The Bean-Counter AM Transmitter

  
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The Muntz one-tube design can be considerably improved by adding an audio preamplifier stage. This will give improved sensitivity, and thus give full modulation with lower-level signal sources (such as some older CD players, ceramic phono cartridge, etc. ). Furthermore, the use of negative feedback around the whole transmitter improves linearity
The Bean-Counter AM Transmitter - schematic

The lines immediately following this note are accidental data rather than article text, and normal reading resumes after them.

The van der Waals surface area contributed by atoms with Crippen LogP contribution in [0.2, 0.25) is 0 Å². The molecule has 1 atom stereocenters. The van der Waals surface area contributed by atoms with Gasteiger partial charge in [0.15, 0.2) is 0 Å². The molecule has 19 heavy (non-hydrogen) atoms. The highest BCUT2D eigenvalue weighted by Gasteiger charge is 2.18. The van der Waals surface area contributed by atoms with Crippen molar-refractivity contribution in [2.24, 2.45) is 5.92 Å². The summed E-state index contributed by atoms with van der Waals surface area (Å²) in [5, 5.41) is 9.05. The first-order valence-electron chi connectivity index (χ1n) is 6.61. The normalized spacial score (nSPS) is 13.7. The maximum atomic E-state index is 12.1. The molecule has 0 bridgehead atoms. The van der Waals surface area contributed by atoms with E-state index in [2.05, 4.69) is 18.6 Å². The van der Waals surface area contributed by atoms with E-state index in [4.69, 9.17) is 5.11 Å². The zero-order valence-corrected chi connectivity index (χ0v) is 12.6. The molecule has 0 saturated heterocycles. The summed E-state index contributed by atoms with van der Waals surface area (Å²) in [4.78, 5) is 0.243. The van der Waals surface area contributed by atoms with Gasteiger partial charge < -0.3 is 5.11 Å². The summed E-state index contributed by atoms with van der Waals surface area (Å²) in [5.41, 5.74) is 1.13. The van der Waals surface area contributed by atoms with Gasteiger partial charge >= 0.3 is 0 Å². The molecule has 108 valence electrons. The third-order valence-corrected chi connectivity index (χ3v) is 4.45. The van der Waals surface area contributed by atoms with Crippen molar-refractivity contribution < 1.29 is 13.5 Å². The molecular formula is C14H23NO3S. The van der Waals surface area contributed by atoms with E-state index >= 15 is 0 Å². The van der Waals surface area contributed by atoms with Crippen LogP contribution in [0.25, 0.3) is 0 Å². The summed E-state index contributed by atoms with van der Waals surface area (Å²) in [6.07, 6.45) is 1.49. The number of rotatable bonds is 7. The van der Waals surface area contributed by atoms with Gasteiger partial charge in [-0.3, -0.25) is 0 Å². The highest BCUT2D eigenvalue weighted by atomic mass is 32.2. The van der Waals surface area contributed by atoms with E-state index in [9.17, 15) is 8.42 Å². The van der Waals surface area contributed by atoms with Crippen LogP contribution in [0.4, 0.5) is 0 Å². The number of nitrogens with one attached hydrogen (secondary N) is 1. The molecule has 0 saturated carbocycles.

and allows for deeper modulation levels without distortion. While the one-tube transmitter works well for such a simple circuit, it does have significant drawbacks. One problem is that the input sensitivity is a too low for some common input sources. Another is that linearity could be improved; the one-tube basic transmitter has a somewhat strident audio quality at higher modulations because of harmonics introduced by the non-linearity. Adding a second tube (as an audio preamp) solves the first problem, and improves the second. This is essentially "The Muntz" with a preamp stage, consisting of a 6AU6 pentode. This gives lots of gain, in fact enough for even high-output microphones. However, since this circuit is most useful to us as a line-level amplifier (in the range of 0. 1 to 2 volts RMS), we can readily afford to trade some of this gain for fidelity by adding an overall negative feedback loop. The network around the pair of germanium diodes full-wave rectifies the modulated RF output, just like the detector in a radio receiver. This recovered audio is fed back, out of phase, to the input of the preamp. While germanium diodes are less linear than vacuum diodes, this is mollified by the fact that they`re inside the feedback loop. We haven`t changed anything in the RF section, so the output power of this version is still only 3 milliwatts, but plenty for in-house broadcasting (or if your linear has enough gain). What`s...



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